Rod Dreher’s middle chapters on liturgy and community make the most sense to me. Once he gets out of politics, his thinking and the writing that represents it gets clearer. Liam’s comment brings it together for me:
When Rod steps off the topical treadmill, his writing gains immensely.
I can even see the point Mr Dreher makes about “tightening church discipline,” though I think this is ideally handled in the context of a fair-minded local community and not a distant clerical elite. Or worse, an ideological one. I recognize Rod’s personal bitterness with “misbehavers” over the years. That’s certainly colored my church experience, too.
In my view, Chapter Seven on “Education as Christian Formation” is largely a failure. I might comment on the Enlightenment emphasis on human reason and will. I’m a big skeptic to the notion that you can learn a person into good morality and ethics–let alone faith and belief. Here’s one nugget:
In traditional Christianity, the ultimate goal of the soul is to love and serve God with all one’s heart, soul, and mind, to achieve unity with Him in eternity.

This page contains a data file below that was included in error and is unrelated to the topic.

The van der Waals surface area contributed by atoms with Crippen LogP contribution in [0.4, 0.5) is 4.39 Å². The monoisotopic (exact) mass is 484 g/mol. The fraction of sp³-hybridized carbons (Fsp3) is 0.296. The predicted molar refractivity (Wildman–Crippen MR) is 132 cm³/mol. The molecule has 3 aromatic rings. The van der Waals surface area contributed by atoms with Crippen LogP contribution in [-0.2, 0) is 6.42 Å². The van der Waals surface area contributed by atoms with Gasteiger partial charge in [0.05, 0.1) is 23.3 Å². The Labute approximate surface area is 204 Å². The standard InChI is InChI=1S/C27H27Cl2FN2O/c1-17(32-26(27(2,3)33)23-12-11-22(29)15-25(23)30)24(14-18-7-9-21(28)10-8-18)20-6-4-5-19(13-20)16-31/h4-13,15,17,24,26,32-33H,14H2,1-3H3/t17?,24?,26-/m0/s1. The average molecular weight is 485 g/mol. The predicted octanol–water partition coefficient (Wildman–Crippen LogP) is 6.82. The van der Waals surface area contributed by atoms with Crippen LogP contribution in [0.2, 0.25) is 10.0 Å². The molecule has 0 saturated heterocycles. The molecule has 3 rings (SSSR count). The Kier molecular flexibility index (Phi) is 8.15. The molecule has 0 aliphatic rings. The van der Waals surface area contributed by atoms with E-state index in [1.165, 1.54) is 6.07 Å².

Do you see what’s missing? The Great Commission entrusts a mission to us before we achieve eternal unity, namely the proclamation of Christ to the world. Sure: you can say this is done in the service of God. I might argue that heaven is the natural consequence of the cooperation with grace in this life–why mention that either? The commonality of the ancient Church was this kerygmatic impulse. Evangelization wasn’t left to the experts. It began with those unnamed seventy-two even before Jesus completed his earthly mission.
The author touts Great Books and a Classical Education, but again: this is head stuff. It can be mastered without touching a student’s heart. The uncritical embrace of “traditional” Western Civilization is part of the problem. There are values to be found among the “dead white men” of the Christian West, to be sure. But not every value is a virtue. Classical education did not prevent many grievous sins in generations past. Young people are right to question aspects of “tradition” that work in ways contrary to the Gospel, or to basic moral conduct.
I’ll finish up the book in a few days and report one those final chapters and offer a conclusion.